Despite this progression, the markets remain troubled, a factor which whilst not solely, could remain largely attributed to Donald Trump. His choice to question the head of his own monetary policy committee Jerome Powell, even claiming “they don’t have a feel for the market” has the global markets questioning the validity of the interest rate normalisation seen in 2018, and the committees current rate forecast for 2019. So much so, that we now have a situation where the forward guidance we are getting from the Federal Reserve, whereby we are to expect two further rate hikes (50 basis points) in 2019, is being wholly discounted, with the market merely attributing a 12% chance of one 25 basis point hike. Trumps criticism of the Federal Reserve chair has been so continuous, that it led to concerns that both Powell and Treasury Secretary Steven Mnuchin could be in Trumps firing line, but this was rebuffed as untrue by Trumps Economic advisor Kevin Hassett on Christmas Eve.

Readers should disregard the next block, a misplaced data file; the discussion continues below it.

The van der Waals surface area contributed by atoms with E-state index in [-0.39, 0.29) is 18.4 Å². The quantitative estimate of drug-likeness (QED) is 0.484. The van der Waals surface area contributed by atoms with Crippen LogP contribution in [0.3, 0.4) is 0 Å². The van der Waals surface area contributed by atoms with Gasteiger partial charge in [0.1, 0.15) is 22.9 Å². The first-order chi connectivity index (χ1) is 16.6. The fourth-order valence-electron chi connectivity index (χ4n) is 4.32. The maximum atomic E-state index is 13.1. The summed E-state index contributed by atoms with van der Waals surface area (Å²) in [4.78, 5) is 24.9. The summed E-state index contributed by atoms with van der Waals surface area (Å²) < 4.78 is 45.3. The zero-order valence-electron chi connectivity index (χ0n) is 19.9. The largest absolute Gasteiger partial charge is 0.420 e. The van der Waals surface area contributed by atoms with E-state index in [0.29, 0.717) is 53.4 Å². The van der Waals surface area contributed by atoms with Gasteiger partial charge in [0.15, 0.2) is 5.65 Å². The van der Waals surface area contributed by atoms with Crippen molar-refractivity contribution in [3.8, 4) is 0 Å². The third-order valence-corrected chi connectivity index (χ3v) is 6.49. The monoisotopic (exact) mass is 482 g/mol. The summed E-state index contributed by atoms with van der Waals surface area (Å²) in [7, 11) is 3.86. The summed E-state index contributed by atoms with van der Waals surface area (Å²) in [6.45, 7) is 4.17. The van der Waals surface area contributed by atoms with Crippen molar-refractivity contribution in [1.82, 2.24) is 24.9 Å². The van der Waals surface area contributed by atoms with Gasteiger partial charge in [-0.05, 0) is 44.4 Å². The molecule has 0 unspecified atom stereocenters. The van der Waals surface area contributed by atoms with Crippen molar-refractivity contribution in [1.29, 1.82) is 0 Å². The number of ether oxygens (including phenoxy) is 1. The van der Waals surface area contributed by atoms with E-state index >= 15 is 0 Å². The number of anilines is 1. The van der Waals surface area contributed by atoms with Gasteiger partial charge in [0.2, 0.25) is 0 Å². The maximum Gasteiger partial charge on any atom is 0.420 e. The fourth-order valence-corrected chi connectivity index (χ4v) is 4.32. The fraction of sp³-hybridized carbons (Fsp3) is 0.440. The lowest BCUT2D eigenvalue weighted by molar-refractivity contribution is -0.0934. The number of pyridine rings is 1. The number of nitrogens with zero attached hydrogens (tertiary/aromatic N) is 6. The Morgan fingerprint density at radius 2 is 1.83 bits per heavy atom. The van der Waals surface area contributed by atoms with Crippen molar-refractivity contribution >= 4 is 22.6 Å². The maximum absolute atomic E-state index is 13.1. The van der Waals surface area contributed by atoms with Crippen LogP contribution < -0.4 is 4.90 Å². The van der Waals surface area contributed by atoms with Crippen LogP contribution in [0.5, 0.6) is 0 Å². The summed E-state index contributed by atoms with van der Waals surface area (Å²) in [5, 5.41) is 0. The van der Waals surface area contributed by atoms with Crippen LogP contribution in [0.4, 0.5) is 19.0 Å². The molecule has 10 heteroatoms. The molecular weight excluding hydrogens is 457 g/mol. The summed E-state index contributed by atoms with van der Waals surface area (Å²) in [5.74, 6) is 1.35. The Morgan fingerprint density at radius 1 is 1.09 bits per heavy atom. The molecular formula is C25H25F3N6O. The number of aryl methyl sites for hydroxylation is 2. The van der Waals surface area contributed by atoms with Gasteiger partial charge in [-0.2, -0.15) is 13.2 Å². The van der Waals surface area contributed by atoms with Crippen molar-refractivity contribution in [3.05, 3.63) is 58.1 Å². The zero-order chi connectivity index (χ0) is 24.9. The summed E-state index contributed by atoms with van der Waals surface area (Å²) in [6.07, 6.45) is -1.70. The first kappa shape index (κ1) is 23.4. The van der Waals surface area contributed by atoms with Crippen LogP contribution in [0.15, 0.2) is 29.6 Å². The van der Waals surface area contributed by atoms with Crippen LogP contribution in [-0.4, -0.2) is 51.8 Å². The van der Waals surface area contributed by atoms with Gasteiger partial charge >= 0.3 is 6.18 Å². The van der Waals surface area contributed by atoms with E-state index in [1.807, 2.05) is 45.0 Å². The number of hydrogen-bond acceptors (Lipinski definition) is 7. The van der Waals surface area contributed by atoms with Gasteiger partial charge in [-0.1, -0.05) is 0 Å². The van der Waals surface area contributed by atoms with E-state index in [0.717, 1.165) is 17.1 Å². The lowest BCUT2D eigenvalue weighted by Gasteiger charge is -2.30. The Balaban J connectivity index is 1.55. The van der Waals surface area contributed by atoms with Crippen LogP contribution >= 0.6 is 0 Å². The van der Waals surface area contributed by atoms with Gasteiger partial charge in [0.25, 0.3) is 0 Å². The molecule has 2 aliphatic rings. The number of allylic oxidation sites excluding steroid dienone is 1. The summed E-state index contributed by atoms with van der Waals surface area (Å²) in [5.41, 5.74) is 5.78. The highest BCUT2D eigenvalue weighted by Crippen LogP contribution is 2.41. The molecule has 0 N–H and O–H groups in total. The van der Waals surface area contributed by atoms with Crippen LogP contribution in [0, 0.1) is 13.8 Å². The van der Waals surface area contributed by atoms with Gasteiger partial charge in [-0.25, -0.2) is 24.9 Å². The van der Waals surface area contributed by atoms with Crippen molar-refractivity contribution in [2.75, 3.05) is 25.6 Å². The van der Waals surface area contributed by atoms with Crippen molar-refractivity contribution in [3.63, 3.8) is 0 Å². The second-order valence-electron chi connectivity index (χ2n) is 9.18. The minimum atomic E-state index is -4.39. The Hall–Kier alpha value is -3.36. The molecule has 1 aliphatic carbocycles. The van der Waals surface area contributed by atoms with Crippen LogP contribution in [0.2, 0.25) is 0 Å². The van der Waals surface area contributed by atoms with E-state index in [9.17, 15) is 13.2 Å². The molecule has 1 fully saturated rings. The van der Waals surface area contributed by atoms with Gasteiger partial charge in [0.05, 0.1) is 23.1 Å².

Donald Trump’s tenure remains in question as we head into the second week of a government shutdown, caused by internal disagreement between the Republican and Democrat parties over his desire to build his border wall with Mexico. Alongside this, concern that is beginning to show in his own party over his unforeseen removal of troops from Syria, leading to the resignation of his Defence Secretary Mattis, as well as the Presidents vulnerability to the Muller probe into collusion with Russia during his presidency campaign, leading to growing concerns, of his fitness and appropriateness for the senior role. Last week the New York Times journalist Elizabeth Drew, a journalist who was ground breaking in writing on the President Nixon impeachment claiming that it seemed “inescapable” that impeachment would not be becoming of the President elect early this year, as he had become too great a burden to his own party.